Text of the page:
NEW ENGLISH NOVELS

9781780746357
Marlon James, A brief History of Seven Killings – WINNER OF THE MAN BOOKER PRIZE 2015.

1976 Seven gunmen storm Bob Marley’s house, machine guns blazing. The reggae superstar survives, but the gunmen are never caught. From the acclaimed author of The Book of Night Women comes a dazzling display of masterful storytelling exploring this near-mythic event. Spanning three decades and crossing continents, A Brief History of Seven Killings chronicles the lives of a host of unforgettable characters – slum kids, one-night stands, drug lords, girlfriends, gunmen, journalists, and even the CIA. Gripping and inventive, ambitious and mesmerising, A Brief History of Seven Killings is one of the most remarkable and extraordinary novels of the twenty-first century. (Book Depository)

Jonathan Franzen, Purity

Pip (s9780007532766hort for Purity, and Franzen’s nod to Dickens’s Great Expectations) is 24, living in a squat in Oakland, California, with $130,000 in student loans outstanding. She is a member of the working poor, with an uneasy sense of comfort that comes from her closeness to her mother. Her father’s identity is a mystery; her mother has changed her name. Pip is drawn into a complicated world of internet secrets, hidden identities and surprising sexual encounters. She travels to Bolivia to be an intern at The Sunlight Pro
ject, the brainchild of East German-born Andreas Wolf, a seductive man who knows more about her than she realises. In Franzen’s latest, he sets up an intricate hall of mirrors to reflect the treacherous nature of intimate relationships, office interactions and political alliances. And Pip learns just how dangerous seeking the truth can be. (Credit: Farrar, Straus & Giroux)

Bill Clegg, Did You Ever Have a Family9780224102353

This first novel arrives with a shout, already longlisted for the Man Booker Prize. Clegg opens with a horrific tragedy. The guests who show up at June’s house in Connecticut expecting a wedding find an “instant and all consuming” fire has killed her daughter the bride, the groom, her ex-husband and her much younger boyfriend. June is the only survivor – a loss so devastating that she says, when questioned, “No one has survived.” She leaves town, not stopping until she reaches the Pacific coast. Clegg tells his story through many voices, each adding a new perspective on what happened and what comes next. “Funny how in a small town like ours things play out, circle back, end up,” muses one villager. Clegg covers the full spectrum of human emotion in this beautifully nuanced story. (Credit: Scout Press)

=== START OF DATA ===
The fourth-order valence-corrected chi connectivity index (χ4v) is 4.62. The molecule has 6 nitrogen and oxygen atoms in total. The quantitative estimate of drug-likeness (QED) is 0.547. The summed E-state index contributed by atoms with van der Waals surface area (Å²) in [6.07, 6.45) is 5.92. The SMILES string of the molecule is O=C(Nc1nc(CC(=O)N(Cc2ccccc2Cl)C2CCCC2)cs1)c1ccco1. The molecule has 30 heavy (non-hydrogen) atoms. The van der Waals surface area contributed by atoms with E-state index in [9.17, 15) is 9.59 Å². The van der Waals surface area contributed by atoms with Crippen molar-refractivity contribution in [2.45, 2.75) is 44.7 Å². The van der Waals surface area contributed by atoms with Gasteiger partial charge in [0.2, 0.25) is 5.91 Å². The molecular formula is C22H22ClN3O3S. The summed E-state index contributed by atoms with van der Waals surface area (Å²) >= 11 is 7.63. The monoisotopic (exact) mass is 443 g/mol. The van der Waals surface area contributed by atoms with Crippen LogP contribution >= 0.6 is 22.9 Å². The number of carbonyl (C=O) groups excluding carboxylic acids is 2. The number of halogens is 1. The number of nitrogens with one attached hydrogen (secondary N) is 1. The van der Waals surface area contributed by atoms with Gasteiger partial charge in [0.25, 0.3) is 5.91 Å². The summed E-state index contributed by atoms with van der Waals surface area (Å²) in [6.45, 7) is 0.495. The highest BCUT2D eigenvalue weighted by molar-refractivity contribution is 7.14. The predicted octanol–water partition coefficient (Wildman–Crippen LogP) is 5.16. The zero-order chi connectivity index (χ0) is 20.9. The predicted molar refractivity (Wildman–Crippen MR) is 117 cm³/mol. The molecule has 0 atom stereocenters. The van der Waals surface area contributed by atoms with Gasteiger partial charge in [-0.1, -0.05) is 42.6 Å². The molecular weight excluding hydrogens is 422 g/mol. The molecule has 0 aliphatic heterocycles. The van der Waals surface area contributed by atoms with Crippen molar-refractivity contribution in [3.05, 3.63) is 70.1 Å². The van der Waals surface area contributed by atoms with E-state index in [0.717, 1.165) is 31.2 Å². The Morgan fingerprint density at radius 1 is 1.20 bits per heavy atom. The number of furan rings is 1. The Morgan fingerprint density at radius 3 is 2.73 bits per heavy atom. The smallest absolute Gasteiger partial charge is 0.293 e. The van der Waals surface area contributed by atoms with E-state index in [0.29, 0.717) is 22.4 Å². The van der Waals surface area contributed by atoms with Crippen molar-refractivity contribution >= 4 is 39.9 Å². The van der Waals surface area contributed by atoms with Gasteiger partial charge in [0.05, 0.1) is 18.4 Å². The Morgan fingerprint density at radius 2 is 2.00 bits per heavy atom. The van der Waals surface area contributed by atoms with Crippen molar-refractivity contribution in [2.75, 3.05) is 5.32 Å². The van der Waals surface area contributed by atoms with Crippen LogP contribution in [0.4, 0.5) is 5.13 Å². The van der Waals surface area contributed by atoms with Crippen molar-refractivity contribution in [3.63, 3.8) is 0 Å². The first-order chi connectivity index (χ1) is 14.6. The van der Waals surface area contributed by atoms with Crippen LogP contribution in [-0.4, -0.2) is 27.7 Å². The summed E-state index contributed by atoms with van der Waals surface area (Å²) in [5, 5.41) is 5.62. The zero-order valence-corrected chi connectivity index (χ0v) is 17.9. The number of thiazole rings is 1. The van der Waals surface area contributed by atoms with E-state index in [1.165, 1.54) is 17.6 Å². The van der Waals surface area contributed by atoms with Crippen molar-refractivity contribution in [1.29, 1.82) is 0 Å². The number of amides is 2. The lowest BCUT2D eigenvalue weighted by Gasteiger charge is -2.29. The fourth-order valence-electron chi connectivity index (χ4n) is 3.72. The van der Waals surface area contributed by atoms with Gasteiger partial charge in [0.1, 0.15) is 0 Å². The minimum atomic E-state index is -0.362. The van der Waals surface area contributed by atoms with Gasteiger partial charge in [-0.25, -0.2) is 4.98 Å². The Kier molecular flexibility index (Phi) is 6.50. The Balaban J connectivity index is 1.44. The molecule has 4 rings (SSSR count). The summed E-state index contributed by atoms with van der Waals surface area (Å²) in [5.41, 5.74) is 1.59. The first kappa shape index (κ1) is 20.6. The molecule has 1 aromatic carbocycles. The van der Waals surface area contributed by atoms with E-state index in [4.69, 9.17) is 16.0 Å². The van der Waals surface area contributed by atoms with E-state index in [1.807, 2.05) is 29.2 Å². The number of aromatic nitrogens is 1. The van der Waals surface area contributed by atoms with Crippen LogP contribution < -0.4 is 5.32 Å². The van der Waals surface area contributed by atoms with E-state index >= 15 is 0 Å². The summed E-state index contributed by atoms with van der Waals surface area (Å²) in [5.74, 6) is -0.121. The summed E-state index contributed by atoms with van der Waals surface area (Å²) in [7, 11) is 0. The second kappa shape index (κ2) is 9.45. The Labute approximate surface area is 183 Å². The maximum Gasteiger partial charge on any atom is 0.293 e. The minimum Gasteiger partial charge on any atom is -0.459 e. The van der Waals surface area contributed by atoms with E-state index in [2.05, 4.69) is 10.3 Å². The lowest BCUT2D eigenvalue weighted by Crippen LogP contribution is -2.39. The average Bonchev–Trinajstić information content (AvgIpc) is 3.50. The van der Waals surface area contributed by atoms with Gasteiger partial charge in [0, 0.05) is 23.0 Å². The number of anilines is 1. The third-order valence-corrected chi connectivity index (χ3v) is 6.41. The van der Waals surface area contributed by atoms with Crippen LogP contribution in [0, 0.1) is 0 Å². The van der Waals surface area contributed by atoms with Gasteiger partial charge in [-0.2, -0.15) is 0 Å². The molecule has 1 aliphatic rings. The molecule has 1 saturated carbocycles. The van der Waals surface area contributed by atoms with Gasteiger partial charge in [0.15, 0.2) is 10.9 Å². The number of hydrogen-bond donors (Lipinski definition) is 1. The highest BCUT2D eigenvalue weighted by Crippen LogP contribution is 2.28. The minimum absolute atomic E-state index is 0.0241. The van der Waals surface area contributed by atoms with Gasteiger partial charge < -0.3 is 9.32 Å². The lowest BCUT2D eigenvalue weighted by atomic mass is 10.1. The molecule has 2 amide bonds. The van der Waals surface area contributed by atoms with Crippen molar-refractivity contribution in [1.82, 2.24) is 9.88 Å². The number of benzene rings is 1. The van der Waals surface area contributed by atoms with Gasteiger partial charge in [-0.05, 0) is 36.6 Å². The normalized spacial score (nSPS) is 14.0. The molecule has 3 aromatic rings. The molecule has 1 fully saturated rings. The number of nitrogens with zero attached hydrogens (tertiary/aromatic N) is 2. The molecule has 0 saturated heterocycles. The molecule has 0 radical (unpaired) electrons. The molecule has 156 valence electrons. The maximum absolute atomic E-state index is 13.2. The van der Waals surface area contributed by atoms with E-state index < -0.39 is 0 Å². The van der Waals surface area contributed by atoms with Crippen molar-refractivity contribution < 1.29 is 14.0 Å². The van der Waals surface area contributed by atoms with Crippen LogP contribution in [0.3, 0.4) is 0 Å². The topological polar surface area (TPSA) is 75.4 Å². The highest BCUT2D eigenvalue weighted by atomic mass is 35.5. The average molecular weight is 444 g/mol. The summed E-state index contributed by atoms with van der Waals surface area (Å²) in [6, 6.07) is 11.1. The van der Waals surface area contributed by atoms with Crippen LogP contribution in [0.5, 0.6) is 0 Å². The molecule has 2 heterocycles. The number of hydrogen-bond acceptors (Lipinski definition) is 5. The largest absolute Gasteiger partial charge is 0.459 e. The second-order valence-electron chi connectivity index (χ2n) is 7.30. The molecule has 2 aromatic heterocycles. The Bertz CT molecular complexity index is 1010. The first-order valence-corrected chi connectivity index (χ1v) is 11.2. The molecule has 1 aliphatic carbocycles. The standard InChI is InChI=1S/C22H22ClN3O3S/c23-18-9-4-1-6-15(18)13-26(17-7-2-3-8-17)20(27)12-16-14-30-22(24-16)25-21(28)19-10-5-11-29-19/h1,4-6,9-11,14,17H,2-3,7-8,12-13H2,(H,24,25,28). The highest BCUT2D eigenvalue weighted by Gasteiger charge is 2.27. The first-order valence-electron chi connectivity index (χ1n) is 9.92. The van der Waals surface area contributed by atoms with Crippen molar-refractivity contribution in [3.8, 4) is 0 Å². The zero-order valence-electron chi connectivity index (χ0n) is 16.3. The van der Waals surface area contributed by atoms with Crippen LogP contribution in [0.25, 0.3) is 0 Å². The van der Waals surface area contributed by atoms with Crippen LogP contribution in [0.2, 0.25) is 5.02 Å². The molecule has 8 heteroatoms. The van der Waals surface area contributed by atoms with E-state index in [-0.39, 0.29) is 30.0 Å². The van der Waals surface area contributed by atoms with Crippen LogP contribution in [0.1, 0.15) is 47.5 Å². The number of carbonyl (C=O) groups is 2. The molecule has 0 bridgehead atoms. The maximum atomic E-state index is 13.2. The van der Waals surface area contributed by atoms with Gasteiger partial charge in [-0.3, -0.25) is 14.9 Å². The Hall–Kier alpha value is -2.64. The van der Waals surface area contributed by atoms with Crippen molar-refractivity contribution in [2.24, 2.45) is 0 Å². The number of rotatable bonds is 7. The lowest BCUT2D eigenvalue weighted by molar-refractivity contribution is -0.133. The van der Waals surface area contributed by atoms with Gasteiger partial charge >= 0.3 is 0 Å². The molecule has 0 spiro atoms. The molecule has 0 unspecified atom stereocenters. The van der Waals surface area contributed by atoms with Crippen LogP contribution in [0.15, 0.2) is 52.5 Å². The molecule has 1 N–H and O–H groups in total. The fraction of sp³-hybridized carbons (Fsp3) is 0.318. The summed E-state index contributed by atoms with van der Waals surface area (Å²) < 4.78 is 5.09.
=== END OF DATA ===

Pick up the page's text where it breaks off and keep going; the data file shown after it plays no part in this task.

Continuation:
Hannah Rothschild, The Improbability of Love

 Annie McDee, alone after the disintegration of her long-term relationship and trapped in a dead-end job, is searching for a present for her unsuitable lover in a neglected second-hand shop. Within the jumble of junk and tack, a grimy painting catches her eye. Leaving the store with the picture after spending her meagre savings, she prepares an elaborate dinner for two, only to be stood up, 9781408862445the gift gathering dust on her mantelpiece. But every painting has a story – and if it could speak, what would it tell us? For Annie has stumbled across ‘The Improbability of Love’, a lost masterpiece by Antoine Watteau, one of the most influential French painters of the eighteenth century. Soon Annie is drawn unwillingly into the art world, and finds herself pursued by a host of interested parties that would do anything to possess her picture. For an exiled Russian oligarch, an avaricious Sheika, a desperate auctioneer, an unscrupulous dealer and several others, the painting symbolises their greatest hopes and fears. In her search for the painting’s true identity, Annie will uncover the darkest secrets of European history – and in doing so, she will learn more about herself, opening up to the possibility of falling in love again. Irreverent, witty and sharply sweet, The Improbability of Love explores the confusion and turmoil of life and the complexities of love, loss and hurt – revealing the lows to which human nature can stoop and the heights to which the soul can soar. (Credit: Book Depository)

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